“FALSE COOPERATION” IN ITALY AS A CONTEXT FOR THE INFILTRATION OF MAFIA TYPE ORGANISATIONS
In recent years, various reports and judicial investigations have signalled a worrying phenomenon: a situation of illegality diffused into the functionality of the market, which also involves the Italian cooperative movement, until now considered a strong and unalterable point in the complex economic system of the country.
Italian legislation underlines the social functions of cooperation, which is explicitly recognized by Article 45 of the Italian Constitution, which states: “The Republic recognises the social function of cooperation with mutual character and without private speculation purposes” and promotes and favours its growth. This general character later resulted in stricter impositions on profit distribution for cooperatives that sought public subsidies than in most other countries. Given the low capitalisation of most cooperatives, these limits imply that the profits that can be distributed are extremely low, making cooperative enterprises in effect not-for-profit organisations (Borzaga, Depedri and Bodini, 2012).
The Italian cooperative movement has a long history, as it has contributed to the development and growth of the country since the second half of the nineteenth century. Italian cooperatives operate in many sectors, and some of them have a very large share of the market. Over the last few years they have performed better than the economy as a whole and managed to develop their business activities in new sectors, including for instance health, education and social services. In these sectors, cooperatives were recognized by a special law in 1991 with the name of “social cooperatives”. In the case of social cooperatives, the law requires the cooperative to pursue the interests of the community and not just the interests of its members.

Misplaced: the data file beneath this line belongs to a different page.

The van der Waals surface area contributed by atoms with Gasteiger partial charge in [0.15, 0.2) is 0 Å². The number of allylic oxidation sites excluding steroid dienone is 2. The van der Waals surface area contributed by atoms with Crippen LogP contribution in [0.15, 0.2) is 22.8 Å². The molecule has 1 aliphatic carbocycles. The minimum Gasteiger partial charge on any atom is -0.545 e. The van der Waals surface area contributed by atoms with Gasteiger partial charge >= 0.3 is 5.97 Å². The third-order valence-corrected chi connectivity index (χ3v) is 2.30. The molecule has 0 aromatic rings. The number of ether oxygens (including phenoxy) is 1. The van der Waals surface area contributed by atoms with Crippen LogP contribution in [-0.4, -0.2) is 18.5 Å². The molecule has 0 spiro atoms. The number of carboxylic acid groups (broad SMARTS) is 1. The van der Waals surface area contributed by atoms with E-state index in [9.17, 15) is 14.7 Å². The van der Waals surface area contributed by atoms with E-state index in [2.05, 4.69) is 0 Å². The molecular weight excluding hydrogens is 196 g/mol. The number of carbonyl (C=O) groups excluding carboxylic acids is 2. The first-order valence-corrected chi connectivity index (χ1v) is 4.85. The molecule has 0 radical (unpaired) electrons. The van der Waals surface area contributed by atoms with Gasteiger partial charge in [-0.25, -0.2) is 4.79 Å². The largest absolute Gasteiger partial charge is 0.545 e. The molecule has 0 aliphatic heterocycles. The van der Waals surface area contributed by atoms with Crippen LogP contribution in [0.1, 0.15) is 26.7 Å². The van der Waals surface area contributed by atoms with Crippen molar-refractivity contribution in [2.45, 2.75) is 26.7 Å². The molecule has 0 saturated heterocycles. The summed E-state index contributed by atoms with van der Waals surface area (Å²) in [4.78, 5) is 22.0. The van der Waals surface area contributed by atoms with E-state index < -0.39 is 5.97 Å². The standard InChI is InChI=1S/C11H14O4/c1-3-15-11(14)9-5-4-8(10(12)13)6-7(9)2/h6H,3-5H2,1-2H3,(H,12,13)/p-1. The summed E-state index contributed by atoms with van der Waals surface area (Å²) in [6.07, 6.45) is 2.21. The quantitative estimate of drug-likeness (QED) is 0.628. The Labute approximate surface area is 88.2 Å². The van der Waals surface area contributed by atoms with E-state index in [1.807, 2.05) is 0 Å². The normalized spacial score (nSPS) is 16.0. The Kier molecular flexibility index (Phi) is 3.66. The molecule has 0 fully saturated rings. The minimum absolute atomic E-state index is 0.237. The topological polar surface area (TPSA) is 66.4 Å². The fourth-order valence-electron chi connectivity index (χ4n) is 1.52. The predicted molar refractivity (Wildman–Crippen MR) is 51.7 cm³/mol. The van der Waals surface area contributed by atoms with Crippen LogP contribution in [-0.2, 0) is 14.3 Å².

Hence, cooperatives, even in their “social” form, should have a non-profit profile; they are nevertheless oriented towards the market and the pursuit of results ensuring their stability and growth in terms of finances and assets. In 2013, there were 67.062 cooperatives, to which we can add 1,904 consortia to reach a total of almost 70.000 (Borzaga, Carini, and Zandonai, 2014). The value of production was around 108 billion euros: a figure, which underestimates the phenomenon, because only 44.000 cooperatives have their funds available in the bank.
The dimension of the industry has increased compared to 2011, when there were 61,398 cooperatives that had declared earnings of 105 billion (Borzaga, 2015). Employment has also increased: in 2013 cooperatives had roughly 1,764,000 employees, 382,000 more workers compared to the previous year. Cooperatives are present in all economic sectors, the most important being agriculture, health and social services: 75.1% of employees work in these kinds of services, and of these 22.4% are social (Censis, 2012).
The so-called “social cooperatives” have since the 1990s developed through extensive policies of externalisation in the management of social and educational services by public administrations, carried out despite the austerity measures after the 2008 crisis (Pavolini et al., 2015). Therefore, there are cooperatives that have increased profits, primarily with public finances, offering services of social importance with particular relevance to children, the disabled, the elderly and immigrants.